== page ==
Pacific bluefin tuna (Thunnus orientalis) are a top predator in the North Pacific Ocean. This species ranges from waters off Japan southeast Asia to waters off California and Mexico. Some adults also migrate to waters off Australia and New Zealand. Recent reports have shown this species has declined dramatically, with biomass at approximately 96% of pre-fished levels. New methods are necessary to elucidate migrations and facilitate international management of this iconic species.
Our lab uses Fukushima-derived radionuclides (134Cs and 137Cs) as novel tracers to track bluefin migrations. Since our discovery in 2011 that bluefin had carried radiocesium from Fukushima to California waters, we have studied hundreds of bluefin to create new migration models. We combine our Cs approach with stable isotopes of C and N and amino acid-compound-specific isotopic analyses to create a ‘chemical toolbox’ that can be used to study this and other migratory Pacific species.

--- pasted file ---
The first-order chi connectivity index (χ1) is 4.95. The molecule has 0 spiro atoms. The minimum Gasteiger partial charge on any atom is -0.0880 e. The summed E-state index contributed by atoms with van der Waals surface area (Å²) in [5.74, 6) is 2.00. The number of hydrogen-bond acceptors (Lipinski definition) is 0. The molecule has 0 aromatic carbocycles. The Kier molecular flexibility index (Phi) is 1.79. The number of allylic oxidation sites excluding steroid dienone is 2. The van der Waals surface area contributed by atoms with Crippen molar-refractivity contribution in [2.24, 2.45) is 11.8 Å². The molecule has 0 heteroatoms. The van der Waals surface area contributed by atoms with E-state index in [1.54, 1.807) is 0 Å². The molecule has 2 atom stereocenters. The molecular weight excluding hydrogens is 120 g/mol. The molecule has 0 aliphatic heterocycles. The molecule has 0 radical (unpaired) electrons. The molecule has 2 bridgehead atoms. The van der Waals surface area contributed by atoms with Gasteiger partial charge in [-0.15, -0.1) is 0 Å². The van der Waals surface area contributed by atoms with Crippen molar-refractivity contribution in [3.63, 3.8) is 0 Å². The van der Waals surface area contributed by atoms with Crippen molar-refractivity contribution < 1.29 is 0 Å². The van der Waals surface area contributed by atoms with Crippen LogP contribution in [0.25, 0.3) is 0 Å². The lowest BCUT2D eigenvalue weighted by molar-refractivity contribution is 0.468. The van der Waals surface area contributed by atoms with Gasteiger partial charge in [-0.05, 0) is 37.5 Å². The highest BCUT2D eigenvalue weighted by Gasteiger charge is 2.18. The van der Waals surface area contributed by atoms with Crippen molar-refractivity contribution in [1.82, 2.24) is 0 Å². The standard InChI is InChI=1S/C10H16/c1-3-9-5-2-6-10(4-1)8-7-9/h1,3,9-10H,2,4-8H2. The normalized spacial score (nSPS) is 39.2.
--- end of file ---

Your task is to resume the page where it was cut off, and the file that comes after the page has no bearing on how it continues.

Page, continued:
Madigan DJ, Baumann Z and NS Fisher. 2012. Pacific bluefin tuna transport Fukushima-derived radionuclides from Japan to California. PNAS 109:9483-9486.
Madigan DJ, Baumann Z, Snodgrass OE, Ergül HA, Dewar H and NS Fisher. 2013. Radiocesium in Pacific bluefin tuna Thunnus orientalis in 2012 validates new tracer technique. ES&T 47:2287-2294.
Fisher NS, Beaugelin-Seiller K, Hinton TG, Baumann Z, Madigan, DJ and J Garnier-LaPlace. 2013. An evaluation of radiation doses and associated risk from the Fukushima nuclear accident to marine biota and human consumers of seafood. PNAS 110(26): 10670-10675.